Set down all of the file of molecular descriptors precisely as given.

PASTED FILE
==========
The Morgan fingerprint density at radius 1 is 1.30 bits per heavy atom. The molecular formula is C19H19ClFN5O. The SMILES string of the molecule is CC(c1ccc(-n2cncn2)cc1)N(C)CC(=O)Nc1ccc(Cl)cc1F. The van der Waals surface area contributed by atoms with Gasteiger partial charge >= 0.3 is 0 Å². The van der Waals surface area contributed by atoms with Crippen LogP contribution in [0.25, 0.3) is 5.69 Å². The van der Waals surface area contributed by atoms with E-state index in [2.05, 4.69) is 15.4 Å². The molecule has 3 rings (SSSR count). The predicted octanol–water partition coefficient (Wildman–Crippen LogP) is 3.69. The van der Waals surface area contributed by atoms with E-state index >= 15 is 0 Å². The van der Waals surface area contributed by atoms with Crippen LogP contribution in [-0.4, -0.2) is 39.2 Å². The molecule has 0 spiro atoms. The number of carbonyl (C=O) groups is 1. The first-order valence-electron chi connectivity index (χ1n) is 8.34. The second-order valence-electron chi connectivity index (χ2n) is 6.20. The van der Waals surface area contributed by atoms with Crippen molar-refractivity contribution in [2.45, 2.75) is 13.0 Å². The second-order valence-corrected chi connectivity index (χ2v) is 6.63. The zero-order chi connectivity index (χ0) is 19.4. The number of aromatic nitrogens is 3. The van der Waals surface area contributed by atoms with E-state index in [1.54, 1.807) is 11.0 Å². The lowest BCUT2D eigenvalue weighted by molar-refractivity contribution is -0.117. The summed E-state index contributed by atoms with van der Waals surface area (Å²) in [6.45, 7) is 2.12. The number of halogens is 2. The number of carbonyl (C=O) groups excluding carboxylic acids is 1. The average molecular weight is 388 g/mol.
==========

The Morgan fingerprint density at radius 1 is 1.30 bits per heavy atom. The molecular formula is C19H19ClFN5O. The SMILES string of the molecule is CC(c1ccc(-n2cncn2)cc1)N(C)CC(=O)Nc1ccc(Cl)cc1F. The van der Waals surface area contributed by atoms with Gasteiger partial charge >= 0.3 is 0 Å². The van der Waals surface area contributed by atoms with Crippen LogP contribution in [0.25, 0.3) is 5.69 Å². The van der Waals surface area contributed by atoms with E-state index in [2.05, 4.69) is 15.4 Å². The molecule has 3 rings (SSSR count). The predicted octanol–water partition coefficient (Wildman–Crippen LogP) is 3.69. The van der Waals surface area contributed by atoms with E-state index >= 15 is 0 Å². The van der Waals surface area contributed by atoms with Crippen LogP contribution in [-0.4, -0.2) is 39.2 Å². The molecule has 0 spiro atoms. The number of carbonyl (C=O) groups is 1. The first-order valence-electron chi connectivity index (χ1n) is 8.34. The second-order valence-electron chi connectivity index (χ2n) is 6.20. The van der Waals surface area contributed by atoms with Crippen molar-refractivity contribution in [2.45, 2.75) is 13.0 Å². The second-order valence-corrected chi connectivity index (χ2v) is 6.63. The zero-order chi connectivity index (χ0) is 19.4. The number of aromatic nitrogens is 3. The van der Waals surface area contributed by atoms with E-state index in [1.54, 1.807) is 11.0 Å². The lowest BCUT2D eigenvalue weighted by molar-refractivity contribution is -0.117. The summed E-state index contributed by atoms with van der Waals surface area (Å²) in [6.45, 7) is 2.12. The number of halogens is 2. The number of carbonyl (C=O) groups excluding carboxylic acids is 1. The average molecular weight is 388 g/mol.